Yesterday was the three-year anniversary of my first post here at Poor Old Baseball Cards.
It's been three years since I decided to begin posting baseball cards from my little corner of the collecting world.
Before that first post, I remember asking myself if anyone out there would be interested in seeing my beat-up old cards. And sometime I still wonder. I've gotten a few of e-mails from some of you out there who who share my passion for these old pieces of cardboard. And for those I am grateful.
Sometimes it's hard to get to the computer and add a new entry. Especially when your posts seem to fall on blind eyes and you continue to ask: "Is anyone out there reading this thing?"
But sure enough, someone will give you a hint and tell you it's time for a new entry.
Some of you out there also have blogs. And I don't need to tell you that it can be frustrating when no one comments or when you don't get feedback. I know readers are thinking: "No one cares about what I have to say."
Well I do. If you see a card here you like, let me know. If you see a mistake, let me know. If you have a similar card, let me know. And by all means, hit that comment button. Let me know.
It arrived yesterday. I had been waiting for nearly a week and it finally made its way into my mailbox.
How cool is this card! I'm a big fan of Goudey in general and this1934 card is a favorite. And a Hall-of-Famer nonetheless. Check out that lime-green and blue coloring. I love how the 1934 Goudey has a little note from the great Lou Gehrig. For the record, cards 80-91 had a quote from Chuck Klein. There are 96 cards in the set.
Durocher is best known as a manager but is shown here as a shortstop for the St. Louis Cardinals "Gashouse Gang." His scrappy play helped inspire the nickname as the Cardinals went on to win the World Series in 1934.
He died in 1991 and was inducted into Cooperstown three years later. He has the fifth most career wins as a manager with 2,009. Too bad his induction couldn't come a little sooner.
Its bright colors and unique color combination make the 1975 Topps set one of my favorites. And what better two colors to use for Bob Gibson than red and yellow.
If you are a parent, reading this post, do your kids a favor and get them an original card of one of the game's greatest pitchers. I got this one for a little over two bucks.
Gibson was a fierce competitor. Could you imagine him playing in the 2011? There would be quite a few sore players walking around. Hint: After hitting a homer, don't showboat. Put your bat down and run the bases or you may be the recipient of a fastball in the ribs your next time at bat.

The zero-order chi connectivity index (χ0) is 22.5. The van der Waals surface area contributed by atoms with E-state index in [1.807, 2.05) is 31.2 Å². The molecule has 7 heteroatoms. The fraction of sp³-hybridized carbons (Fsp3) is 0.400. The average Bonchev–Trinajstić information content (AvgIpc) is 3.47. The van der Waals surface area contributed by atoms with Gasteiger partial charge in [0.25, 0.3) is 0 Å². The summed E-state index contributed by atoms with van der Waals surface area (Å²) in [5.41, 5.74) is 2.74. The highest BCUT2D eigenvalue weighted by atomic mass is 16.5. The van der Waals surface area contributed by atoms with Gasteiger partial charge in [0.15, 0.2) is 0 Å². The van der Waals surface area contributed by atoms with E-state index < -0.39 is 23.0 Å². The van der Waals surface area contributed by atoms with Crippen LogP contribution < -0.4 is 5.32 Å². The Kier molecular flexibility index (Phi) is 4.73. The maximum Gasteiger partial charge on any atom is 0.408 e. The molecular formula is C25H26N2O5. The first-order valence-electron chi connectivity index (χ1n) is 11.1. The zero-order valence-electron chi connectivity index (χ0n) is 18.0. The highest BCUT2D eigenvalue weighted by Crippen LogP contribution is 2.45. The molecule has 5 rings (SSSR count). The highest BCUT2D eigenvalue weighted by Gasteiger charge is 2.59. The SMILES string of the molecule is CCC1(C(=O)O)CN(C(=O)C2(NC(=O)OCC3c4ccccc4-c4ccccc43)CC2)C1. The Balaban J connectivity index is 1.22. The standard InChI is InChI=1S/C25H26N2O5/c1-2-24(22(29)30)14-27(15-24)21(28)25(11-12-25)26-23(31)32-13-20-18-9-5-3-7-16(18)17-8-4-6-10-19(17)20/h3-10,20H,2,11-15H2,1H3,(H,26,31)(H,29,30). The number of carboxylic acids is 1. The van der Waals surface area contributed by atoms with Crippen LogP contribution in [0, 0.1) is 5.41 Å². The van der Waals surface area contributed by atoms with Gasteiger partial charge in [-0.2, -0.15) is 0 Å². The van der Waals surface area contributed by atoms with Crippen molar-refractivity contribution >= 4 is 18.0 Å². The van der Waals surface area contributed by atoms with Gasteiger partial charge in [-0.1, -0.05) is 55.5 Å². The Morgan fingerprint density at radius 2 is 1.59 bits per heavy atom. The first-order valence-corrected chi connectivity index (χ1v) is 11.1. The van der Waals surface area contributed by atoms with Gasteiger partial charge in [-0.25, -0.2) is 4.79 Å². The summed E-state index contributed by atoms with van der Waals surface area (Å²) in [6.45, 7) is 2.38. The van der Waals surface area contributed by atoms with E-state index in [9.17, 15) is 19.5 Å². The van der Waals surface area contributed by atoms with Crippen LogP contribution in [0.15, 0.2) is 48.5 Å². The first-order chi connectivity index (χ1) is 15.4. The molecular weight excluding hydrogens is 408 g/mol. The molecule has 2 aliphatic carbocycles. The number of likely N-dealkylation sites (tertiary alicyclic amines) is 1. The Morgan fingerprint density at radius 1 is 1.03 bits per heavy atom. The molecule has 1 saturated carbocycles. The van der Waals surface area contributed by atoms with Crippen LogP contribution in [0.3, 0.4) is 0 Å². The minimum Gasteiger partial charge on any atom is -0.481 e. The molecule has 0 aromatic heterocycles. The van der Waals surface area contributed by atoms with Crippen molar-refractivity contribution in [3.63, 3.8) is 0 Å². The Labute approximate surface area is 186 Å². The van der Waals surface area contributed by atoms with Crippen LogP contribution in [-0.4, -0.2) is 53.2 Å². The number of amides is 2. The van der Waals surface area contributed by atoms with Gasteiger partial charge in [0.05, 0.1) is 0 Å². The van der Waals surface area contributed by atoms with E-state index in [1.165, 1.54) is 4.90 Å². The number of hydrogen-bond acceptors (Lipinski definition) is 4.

Today, both batters and pitchers seem to have no problems showing up their counterparts. Player routinely admire their long fly balls and pump their fists after a strikeout. In the 60s and 70s, Bob Gibson and Don Drysdale would have none of that.
Sometimes the cards I post look worse than they actually are.
This Tom Seaver card is worse than it looks.
It has so many creases, I can't count. And those black borders don't help.
Some people may wonder where I get these old cards. Since starting this blog nearly three years ago, I actually seek them out. The worse, the better. Believe me, I don't go overboard – at least in my opinion – this card probably cost a few bucks if you include shipping.
Some may take pride in having a perfect card. Even borders. No creases or rounding. Perfect surface.
For me, it's all about finding the worse card out there. The poorest of the poor. If you have a 1971 Topps Tom Seaver that has seen worse days than mine, give me a shout. It may be worth a few bucks.
First, it's badly trimmed. But when it comes to these old strip cards you need to be a bit forgiving. Remember they came in strips of ten and had to be cut apart. You rarely find the borders in perfect condition.
But this card is far from perfect.
There is also a raised stain on the card. Is it chocolate syrup? Motor oil? I'm not sure but it's definitely on top of the card. What a mess!
As for Pete Donohue — he had a 12-year career earning a 134-118 record with the Reds, Giants, Indians and Red Sox.
With all its problems, this card till a great old baseball card in my book.
Jimmy Ring was probably best known as a member of the 1919 World Champion Cincinnati Reds.
You know, the team that beat the heralded Chicago White Sox. The Black Sox. Eight Men Out.
Ring beat Eddie Cicotte in Game 4 of the World Series 2-0. Cicotte was 29-7 with an 1.82 ERA during the regular season.
When I was younger, these old strip cards provided me with a way to get a card of a star player at an affordable price. I remember getting my first strip cards in the late 1980s. I think I got a Babe Ruth, Ty Cobb, Walter Johnson, Rogers Hornsby, George Sisler, Wally Pipp and Jess Barnes for about $50. Good luck getting Wally Pipp alone for under $50 today.
I still enjoy finding these cards on places like eBay. This example set me back about $7 — and it's the rarer W516-2-2 version.
Just in case you were wondering there were three variations of this set. 516-1 were hand lettered and had a normal image, 516-2-1 had a reversed image and typed lettering, 516-2-2 was reversed and hand typed.
It really doesn't matter which variation you get, these old cards are a great addition to any vintage collection.